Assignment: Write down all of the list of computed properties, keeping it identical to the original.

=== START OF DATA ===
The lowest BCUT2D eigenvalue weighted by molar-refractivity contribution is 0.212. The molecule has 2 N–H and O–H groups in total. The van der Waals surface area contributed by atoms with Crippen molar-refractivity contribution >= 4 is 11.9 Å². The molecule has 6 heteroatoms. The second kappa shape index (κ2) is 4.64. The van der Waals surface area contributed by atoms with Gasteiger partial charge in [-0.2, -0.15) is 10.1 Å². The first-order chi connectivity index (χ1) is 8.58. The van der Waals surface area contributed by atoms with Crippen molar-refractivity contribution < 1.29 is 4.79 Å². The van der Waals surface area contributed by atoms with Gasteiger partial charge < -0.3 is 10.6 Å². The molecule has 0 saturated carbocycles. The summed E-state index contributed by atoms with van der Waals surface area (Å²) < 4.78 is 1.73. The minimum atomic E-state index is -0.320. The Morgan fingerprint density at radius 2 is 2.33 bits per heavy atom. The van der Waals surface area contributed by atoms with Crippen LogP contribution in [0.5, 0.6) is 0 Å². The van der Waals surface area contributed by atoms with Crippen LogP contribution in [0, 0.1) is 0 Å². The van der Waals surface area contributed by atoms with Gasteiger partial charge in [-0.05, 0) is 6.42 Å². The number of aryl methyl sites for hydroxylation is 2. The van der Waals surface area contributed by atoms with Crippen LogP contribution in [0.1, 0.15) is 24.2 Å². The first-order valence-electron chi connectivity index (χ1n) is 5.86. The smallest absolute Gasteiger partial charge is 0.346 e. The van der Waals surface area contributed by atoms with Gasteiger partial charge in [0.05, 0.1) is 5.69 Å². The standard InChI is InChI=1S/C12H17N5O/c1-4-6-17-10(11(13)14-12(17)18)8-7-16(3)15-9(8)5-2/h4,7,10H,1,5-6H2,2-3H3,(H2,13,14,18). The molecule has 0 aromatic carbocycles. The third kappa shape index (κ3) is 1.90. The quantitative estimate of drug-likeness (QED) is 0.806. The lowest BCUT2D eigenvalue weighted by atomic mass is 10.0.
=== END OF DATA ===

The lowest BCUT2D eigenvalue weighted by molar-refractivity contribution is 0.212. The molecule has 2 N–H and O–H groups in total. The van der Waals surface area contributed by atoms with Crippen molar-refractivity contribution >= 4 is 11.9 Å². The molecule has 6 heteroatoms. The second kappa shape index (κ2) is 4.64. The van der Waals surface area contributed by atoms with Gasteiger partial charge in [-0.2, -0.15) is 10.1 Å². The first-order chi connectivity index (χ1) is 8.58. The van der Waals surface area contributed by atoms with Crippen molar-refractivity contribution < 1.29 is 4.79 Å². The van der Waals surface area contributed by atoms with Gasteiger partial charge < -0.3 is 10.6 Å². The molecule has 0 saturated carbocycles. The summed E-state index contributed by atoms with van der Waals surface area (Å²) < 4.78 is 1.73. The minimum atomic E-state index is -0.320. The Morgan fingerprint density at radius 2 is 2.33 bits per heavy atom. The van der Waals surface area contributed by atoms with Crippen LogP contribution in [0.5, 0.6) is 0 Å². The van der Waals surface area contributed by atoms with Crippen LogP contribution in [0, 0.1) is 0 Å². The van der Waals surface area contributed by atoms with Gasteiger partial charge in [-0.05, 0) is 6.42 Å². The number of aryl methyl sites for hydroxylation is 2. The van der Waals surface area contributed by atoms with Crippen LogP contribution in [0.1, 0.15) is 24.2 Å². The first-order valence-electron chi connectivity index (χ1n) is 5.86. The smallest absolute Gasteiger partial charge is 0.346 e. The van der Waals surface area contributed by atoms with Gasteiger partial charge in [0.05, 0.1) is 5.69 Å². The standard InChI is InChI=1S/C12H17N5O/c1-4-6-17-10(11(13)14-12(17)18)8-7-16(3)15-9(8)5-2/h4,7,10H,1,5-6H2,2-3H3,(H2,13,14,18). The molecule has 0 aromatic carbocycles. The third kappa shape index (κ3) is 1.90. The quantitative estimate of drug-likeness (QED) is 0.806. The lowest BCUT2D eigenvalue weighted by atomic mass is 10.0.